Keith Riddington from Classicmobilia is a recognized specialist and dealer with a focus on Aston Martin vehicles. In his market column he gives an insight into his current perception of the classic car market.


This has been an interestingly busy month, spent mostly in Europe, seeing how our counterparts are getting on, inspecting a few classic cars on the way, discussing the market, how they see it and how we can build the Brexit bridge back up again.

There is no doubt that The Zoute Grand Prix is a great event, but the auction on the beach at Knokke was how an auction should be conducted: simply put, if you feed and water the bidders, they will put their hands up. We like to convey a balanced view, though: the surroundings were impressive, to say the least, the lots were interesting, but the cars being offered at auction with little supporting documentation are a big shame. And then they wonder why the cars do not sell well!

Discussing the auction world with a few clients who are looking to part with the odd classic car, it transpires that they thought the service given was lacking and disappointing, leaving them feeling unwanted, facing a ‘take it or leave it’ attitude. This is a shame as it gives the classic car world a feeling of general poor service, when we know fully well that the long-established dealer network is trying hard to live up to the old gentleman reputation we are known for.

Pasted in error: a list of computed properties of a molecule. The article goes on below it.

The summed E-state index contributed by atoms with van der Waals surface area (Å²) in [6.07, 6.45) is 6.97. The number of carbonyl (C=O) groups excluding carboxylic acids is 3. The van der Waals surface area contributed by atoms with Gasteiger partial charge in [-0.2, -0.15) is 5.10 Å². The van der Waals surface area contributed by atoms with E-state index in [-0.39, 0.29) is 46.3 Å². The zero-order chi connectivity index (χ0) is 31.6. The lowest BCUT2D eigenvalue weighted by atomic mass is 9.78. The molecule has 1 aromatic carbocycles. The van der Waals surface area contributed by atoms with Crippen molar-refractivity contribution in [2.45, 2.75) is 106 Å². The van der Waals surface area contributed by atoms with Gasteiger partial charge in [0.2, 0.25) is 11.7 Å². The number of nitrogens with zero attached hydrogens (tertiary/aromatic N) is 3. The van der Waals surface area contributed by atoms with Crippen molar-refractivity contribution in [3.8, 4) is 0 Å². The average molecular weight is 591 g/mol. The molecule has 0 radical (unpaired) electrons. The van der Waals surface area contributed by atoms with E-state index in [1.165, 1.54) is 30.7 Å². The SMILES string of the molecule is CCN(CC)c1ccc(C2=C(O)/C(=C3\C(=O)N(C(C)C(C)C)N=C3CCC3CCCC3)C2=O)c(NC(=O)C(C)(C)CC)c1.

The question that is always asked is: “why buy from auction?” Well, the cars seem to be good value! Or are they? The problem is that what you see may not be what you get! The other concern is how the public is alerted to an underperforming/over-performing car at auction, as the press only reports on results, no matter how good or bad the car was.

What happens to the car that does not sell? Unfortunately, the car is tarnished, as the results of the auction will be published and then the car is only worth the highest bid on the day. Would that make all similar cars the same value? Because of all of the above, we still see many more good cars being sold under the radar without being advertised, which is not helping the real perception of the market, but it keeps people guessing.

In the last few months, we have been asked more and more to check out build records for original specification and original colours; we have also carried out more pre-purchase inspections than ever. The whole buying concept is undergoing change: it is far better to have a classic car checked over, but punters now are looking for all matching numbers and colours; not that long ago, this was not important and changing an engine was normal practice.

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